Sir, – With regard to “Mayors of Jerusalem, Tel Aviv and Haifa reelected in
municipal races” (October 24), residents of our capital city are fortunate that
Moshe Lion lost. But we are not especially fortunate that Nir Barkat
Indeed, the tepid turnout among the sort of voters who care about
our city (as opposed to those who vote like sheep at the behest of crooked and
less-crooked rabbis) should give the incumbent pause.
victory could easily spell tomorrow’s trouncing unless very serious steps are
taken to build the city’s commercial appeal, make affordable housing available
and radically expand the base of households that pay municipal
Achieving these goals will take iron will. It would mean standing
up to both the politically monolithic haredim, who have zero interest in the
overall health and well-being of the city, and to the rapacious business
interests that have turned our irreplaceable real estate into a feeding frenzy
for absentee showoffs with bottomless pockets.
Suffice it to say that the
ward heeler who came knocking on my door on Barkat’s behalf confided in me that
he and his young family would be fleeing Jerusalem, as he believed there was no
way he’d find suitable employment or an affordable apartment in his beloved
Sir, – I’m disgusted by the very low
turnout for local elections (“Voter turnout low across country in municipal
races,” October 23).
Anyone who could vote but didn’t doesn’t deserve to
live in a democracy. They have now forfeited any right to complain about
decisions made by elected officials that they don’t agree with.
enough parties to choose from, even if you have to hold your nose while you
vote. Having a party with at least some policies you like is
Sir, – As one of the persons shown in
the photo accompanying the article “Eight arrested for voter fraud in Beit
Shemesh” (October 23), I can tell you we were in fact protesting the banner,
which said, “True religious Jews vote Abutbul.” The signs in our hands read:
“Vote for whomever you want, but don’t let them tell you who the ‘true’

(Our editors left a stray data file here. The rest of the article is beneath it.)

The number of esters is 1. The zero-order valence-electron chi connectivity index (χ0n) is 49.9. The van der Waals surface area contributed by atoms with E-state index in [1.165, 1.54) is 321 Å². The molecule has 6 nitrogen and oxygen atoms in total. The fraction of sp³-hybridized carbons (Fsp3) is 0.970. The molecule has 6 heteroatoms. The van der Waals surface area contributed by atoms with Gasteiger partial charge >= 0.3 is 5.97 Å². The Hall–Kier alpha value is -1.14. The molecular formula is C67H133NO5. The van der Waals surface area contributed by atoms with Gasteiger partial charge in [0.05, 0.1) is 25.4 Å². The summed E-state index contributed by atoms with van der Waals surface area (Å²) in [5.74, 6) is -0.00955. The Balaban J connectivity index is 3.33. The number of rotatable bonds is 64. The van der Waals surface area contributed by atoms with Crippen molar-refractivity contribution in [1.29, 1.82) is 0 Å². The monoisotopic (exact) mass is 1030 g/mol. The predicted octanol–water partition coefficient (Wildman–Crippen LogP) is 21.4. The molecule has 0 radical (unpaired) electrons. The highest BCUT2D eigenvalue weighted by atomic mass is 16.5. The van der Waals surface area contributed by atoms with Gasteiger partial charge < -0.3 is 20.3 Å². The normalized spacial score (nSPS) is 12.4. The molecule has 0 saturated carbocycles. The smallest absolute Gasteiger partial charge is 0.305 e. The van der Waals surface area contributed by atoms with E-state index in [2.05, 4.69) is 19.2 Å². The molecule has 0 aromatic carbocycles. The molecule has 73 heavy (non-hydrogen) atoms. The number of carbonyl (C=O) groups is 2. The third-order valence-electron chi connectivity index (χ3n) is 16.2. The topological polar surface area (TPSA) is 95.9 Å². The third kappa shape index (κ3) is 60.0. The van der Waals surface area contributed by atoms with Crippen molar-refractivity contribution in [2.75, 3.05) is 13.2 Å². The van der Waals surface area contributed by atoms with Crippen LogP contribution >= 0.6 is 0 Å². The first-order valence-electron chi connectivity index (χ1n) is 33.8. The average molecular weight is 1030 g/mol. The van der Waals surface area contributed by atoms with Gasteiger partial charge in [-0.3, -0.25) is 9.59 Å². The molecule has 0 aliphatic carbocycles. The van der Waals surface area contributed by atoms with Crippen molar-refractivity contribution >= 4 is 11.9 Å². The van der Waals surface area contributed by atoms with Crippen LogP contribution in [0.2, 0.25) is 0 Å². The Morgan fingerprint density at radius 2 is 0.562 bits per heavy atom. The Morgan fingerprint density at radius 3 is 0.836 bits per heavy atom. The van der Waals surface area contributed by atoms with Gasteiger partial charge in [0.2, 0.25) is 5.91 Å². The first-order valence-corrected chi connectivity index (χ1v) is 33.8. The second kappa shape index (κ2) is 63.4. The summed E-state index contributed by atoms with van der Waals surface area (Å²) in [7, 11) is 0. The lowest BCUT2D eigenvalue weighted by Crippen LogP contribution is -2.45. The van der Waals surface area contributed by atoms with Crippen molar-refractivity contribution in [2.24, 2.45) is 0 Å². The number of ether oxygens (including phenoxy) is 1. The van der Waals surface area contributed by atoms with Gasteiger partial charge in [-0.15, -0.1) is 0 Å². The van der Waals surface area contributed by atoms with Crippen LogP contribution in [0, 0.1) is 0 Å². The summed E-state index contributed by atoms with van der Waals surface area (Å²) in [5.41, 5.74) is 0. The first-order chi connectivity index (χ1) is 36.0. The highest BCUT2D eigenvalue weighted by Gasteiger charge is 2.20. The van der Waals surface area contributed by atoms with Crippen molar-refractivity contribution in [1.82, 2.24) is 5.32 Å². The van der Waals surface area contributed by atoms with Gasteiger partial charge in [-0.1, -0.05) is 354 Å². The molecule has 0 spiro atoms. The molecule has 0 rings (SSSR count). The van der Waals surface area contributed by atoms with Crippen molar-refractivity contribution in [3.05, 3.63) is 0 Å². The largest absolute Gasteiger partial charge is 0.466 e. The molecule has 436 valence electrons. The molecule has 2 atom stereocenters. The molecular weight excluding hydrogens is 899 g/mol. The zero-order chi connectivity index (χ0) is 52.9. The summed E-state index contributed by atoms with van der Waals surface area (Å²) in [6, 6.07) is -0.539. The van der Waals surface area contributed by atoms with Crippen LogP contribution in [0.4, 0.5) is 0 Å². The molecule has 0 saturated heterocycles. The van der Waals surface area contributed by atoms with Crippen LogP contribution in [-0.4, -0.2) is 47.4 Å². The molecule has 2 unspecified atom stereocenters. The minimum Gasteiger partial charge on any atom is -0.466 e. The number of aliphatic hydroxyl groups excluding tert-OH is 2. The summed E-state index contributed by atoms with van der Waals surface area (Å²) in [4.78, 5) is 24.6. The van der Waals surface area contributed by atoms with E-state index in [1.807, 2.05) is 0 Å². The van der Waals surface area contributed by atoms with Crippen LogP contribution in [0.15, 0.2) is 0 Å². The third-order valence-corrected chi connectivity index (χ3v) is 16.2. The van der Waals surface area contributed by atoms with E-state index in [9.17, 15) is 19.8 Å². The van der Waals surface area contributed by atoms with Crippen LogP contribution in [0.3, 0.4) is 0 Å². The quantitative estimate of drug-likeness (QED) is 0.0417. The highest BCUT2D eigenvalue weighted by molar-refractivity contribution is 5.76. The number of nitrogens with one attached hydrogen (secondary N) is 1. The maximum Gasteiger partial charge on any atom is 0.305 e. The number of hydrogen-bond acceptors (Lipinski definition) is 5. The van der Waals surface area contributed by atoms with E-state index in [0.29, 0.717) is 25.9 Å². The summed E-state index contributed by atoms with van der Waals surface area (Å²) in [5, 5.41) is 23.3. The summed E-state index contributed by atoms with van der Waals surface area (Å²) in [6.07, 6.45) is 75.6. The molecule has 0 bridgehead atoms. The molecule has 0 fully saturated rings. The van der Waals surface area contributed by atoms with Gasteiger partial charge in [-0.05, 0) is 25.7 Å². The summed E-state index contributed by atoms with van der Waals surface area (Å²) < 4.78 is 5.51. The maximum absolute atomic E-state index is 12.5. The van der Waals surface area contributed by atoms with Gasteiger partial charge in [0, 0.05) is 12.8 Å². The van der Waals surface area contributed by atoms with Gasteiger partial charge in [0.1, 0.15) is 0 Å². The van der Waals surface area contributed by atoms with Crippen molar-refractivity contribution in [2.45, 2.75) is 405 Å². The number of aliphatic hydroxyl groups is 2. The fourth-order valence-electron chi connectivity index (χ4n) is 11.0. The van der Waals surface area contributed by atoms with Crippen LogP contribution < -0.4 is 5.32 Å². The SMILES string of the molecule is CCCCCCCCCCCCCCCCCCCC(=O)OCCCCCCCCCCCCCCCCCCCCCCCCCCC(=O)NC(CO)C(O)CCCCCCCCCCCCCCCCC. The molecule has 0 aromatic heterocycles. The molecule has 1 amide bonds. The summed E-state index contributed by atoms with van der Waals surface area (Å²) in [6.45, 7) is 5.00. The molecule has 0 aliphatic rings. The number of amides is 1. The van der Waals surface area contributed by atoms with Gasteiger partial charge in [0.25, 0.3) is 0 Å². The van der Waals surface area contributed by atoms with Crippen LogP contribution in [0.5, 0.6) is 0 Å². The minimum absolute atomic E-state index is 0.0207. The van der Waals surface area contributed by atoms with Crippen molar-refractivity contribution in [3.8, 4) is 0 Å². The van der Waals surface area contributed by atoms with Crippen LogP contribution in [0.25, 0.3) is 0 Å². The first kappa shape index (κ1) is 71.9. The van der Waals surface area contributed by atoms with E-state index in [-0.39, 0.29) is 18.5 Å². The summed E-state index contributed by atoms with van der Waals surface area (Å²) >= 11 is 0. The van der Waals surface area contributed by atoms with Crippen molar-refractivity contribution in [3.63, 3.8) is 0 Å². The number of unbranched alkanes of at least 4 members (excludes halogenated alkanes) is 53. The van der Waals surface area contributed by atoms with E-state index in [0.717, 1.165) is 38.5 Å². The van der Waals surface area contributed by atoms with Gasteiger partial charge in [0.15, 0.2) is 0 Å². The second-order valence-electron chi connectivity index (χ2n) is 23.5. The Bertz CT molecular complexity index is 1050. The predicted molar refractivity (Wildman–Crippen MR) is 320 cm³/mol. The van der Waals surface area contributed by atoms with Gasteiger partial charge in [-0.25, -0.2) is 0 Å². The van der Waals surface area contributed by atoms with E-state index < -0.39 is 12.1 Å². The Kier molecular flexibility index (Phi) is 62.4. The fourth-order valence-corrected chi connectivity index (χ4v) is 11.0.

religious Jews are.”
After seeing the sign by the polling station, I and
so many others were appalled at the sheer chutzpah.
This was the same
campaign in which imagery included haredi children behind barbed wire, evocative
of a “holocaust” that would evidently take place for the religious citizens of
Beit Shemesh should challenger Eli Cohen become mayor. It was the same campaign
where loudspeakers blasted out the prayer “Avinu Malkeinu... remove the counsel
of our enemies,” language typically reserved for the likes of Iran’s Mahmoud
Ahmadinejad. It was the same campaign whose central rallying cry was over
Cohen’s lack of a yarmulke, that he was out to destroy the religious character
of the city and the Torah sages forbade voting for him.
I understand that
the unfortunate nature of elections is that they often devolve into negativity
and lies. But what I find so disturbing here is not simply the abysmally low
level of degrading and offensive rhetoric – it is that the more thoughtful and
conscientious religious Jews among reelected Mayor Moshe Abutbul’s supporters
did not speak out against it.
The elections are over but the defeat is
not merely that of a much-maligned Eli Cohen – it is people’s religious ideals
and sincerity coming in second place to their communal and political
affiliations. If we intend on building a productive and peaceful society here in
Israel, this is a defeat we must all commit ourselves to
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